Emma Okonji writes on the need to unlock digital opportunities with technology innovations
Penultimate week, technology companies like ITEX Integrated Services Limited, a financial technology (FinTech) company, and Inlaks Technology Solutions Company, held separate digital summits in Lagos where technology solutions and initiatives that would unlock digital opportunities for Nigerians were showcased.
Both events attracted the presence of top officials of the Central Bank of Nigeria (CBN).
The CBN Deputy Governor, Mr. Ade Shonubi, stressed the need for banks to invest more in customers than the technology that drives banking processes.
Also, the Director, Payments Systems Management at CBN, Mr. Sam Okojere, explained that the best way to unlock digital opportunities and deepen financial inclusion, was to address the challenges that could slow down the speed of penetration of cashless policy, which the CBN introduced since 2010.
According to him, CBN would soon release new guidelines on cash transaction charges that would exempt micro finance banks, mortgage institutions and some financial institutions from paying bank charges on cash-in and cash-out transactions.
Okojere explained that that CBN had put a lot of innovations into the cashless initiative to ensure that things were done in proper perspective and that all parties involved in providing different forms of services are fairly treated.
Okojere, emphasised the need for the removal of certain bank charges on financial transactions, to enable unhindered penetration of cashless initiative that will unlock digital opportunities.
According to him, “There is need for clarifications on what is payable and what is not payable. Financial institutions that generate accounts for the federal, state and local governments are exempted from paying bank charges. Embassies, diplomatic missions, multinational agencies, donor agencies, Ministries, Departments and Agencies (MDAs) of government, mobile money operators are not supposed to pay bank transaction charges and they will be exempted in the new guidelines that will be released soon.”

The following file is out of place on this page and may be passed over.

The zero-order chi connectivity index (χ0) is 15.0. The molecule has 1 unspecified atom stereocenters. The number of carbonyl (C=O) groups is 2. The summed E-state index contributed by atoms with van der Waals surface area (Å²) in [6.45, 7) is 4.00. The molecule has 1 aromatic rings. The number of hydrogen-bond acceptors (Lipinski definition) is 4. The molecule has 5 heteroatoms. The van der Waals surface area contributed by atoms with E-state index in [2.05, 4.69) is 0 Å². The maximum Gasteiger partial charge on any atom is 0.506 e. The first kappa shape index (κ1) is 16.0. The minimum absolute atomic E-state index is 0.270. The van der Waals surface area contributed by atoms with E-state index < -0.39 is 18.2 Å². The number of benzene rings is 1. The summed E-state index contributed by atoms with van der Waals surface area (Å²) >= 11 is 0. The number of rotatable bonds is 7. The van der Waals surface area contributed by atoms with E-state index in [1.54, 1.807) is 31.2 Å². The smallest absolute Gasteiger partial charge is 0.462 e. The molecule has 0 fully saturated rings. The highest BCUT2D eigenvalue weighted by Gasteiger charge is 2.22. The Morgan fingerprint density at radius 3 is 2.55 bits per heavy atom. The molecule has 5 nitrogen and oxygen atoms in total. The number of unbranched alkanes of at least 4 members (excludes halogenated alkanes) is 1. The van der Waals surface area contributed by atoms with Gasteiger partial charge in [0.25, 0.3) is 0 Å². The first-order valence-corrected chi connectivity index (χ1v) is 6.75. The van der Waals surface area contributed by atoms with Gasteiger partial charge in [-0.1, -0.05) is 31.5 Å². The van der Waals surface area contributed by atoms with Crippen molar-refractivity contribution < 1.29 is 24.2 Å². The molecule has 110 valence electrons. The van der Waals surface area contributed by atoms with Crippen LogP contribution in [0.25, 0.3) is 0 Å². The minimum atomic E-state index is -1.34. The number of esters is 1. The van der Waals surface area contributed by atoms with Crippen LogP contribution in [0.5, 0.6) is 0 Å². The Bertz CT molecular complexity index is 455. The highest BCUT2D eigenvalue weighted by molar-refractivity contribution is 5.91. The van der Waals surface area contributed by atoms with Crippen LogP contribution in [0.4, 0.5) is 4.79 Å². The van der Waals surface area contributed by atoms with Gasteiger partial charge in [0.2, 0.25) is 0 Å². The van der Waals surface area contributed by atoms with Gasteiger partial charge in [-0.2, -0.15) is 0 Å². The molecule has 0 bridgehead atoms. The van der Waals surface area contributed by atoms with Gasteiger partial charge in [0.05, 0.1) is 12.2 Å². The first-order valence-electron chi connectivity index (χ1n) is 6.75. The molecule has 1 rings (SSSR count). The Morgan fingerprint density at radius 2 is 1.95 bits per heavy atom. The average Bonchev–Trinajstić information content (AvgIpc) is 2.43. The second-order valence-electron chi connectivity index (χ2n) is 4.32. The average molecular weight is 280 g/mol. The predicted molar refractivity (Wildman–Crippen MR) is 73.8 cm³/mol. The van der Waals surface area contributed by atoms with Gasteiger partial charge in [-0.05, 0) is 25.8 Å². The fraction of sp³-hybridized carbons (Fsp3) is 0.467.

Okojere further explained that CBN has put a lot of innovations into the cashless initiative to ensure that things were done in proper perspective and that all parties involved in providing different forms of services are fairly treated.
“In collaboration with Banker’s Committee, we introduced the shared agent network that will boost agent network in achieving the 500,000 agent points across the country before the end of 2020. CBN has recognised the need for agency banking and had since released regulations around it to ensure financial inclusiveness for all Nigerians.
“CBN has since realised that there has been some forms of misconception about agency banking in terms of what they do and what they are supposed to do. The major role of Super Agents(SA) in agency banking, is to aggregate the mobile money operators and provide the platform to manage the agents. But CBN has noticed that some of the SA are already taking over the role of the agents themselves. Some Super Agents now issue virtual wallets, which is contrary to the framework that gave rise to agency banking. They are not supposed to be directly involved in transferring money from foreign countries into Nigeria,” Okojere said.
He, however, explained that agents were allowed to do cash-in and cash-out transactions and funds transfers in remote areas were banks cannot establish their branches.
Also, Shonubi, who spoke on ‘Bank Branches and The Future: The Regulator’s Perspective,’ said the regulator would always want to look at things slightly different from the way those it regulates think, adding that the focus of the regulator is about the impact of banking services on their customers and the people and not really about the technology that drives the entire process.
According to him, “When talking about bank branches, we look at agent points and agent services in financial inclusion drive. Services to customers should extend beyond the technology that is driving the service. In all successful banking services, there had always been the need for trust, and that is what the core banking services are built upon.
“Trust could be defined as the probability that expectations of the service rendered, will be met and satisfactory to the customer. What attracts customers to the bank is about trust and the reward system. Bank branches must therefore build on trust to attract customers to the branches.”
Shonubi further explained that banks should focus more on how to impact customers and build their trust.
“The focus should therefore be on the people and not about the technology. In Nigeria, we have less than 40 million people who are banked in a population of 200 million. It goes to show that majority of the people do not carry digital devices and they are not digital. It is for this reason that banks should focus more on the customers and provide them with services that will meet their needs,” Shonubi said.
Tech experts’ view
The CEO, African Operations at Inlaks, Mr. Femi Adeoti, stressed the need for greater collaboration between the banks, FinTechs and the regulator, where banks should not see FinTechs as threats but as collaborators to adaptation to digital change, which will enable them deliver better customer experience.
According to Adeoti, in the nearest future, banks would not be competing against FinTech players, but with big players like Amazon, Facebook, Apple and Google. The people are evolving with technology and banks therefore needs to adapt and be prepared for the future that is coming.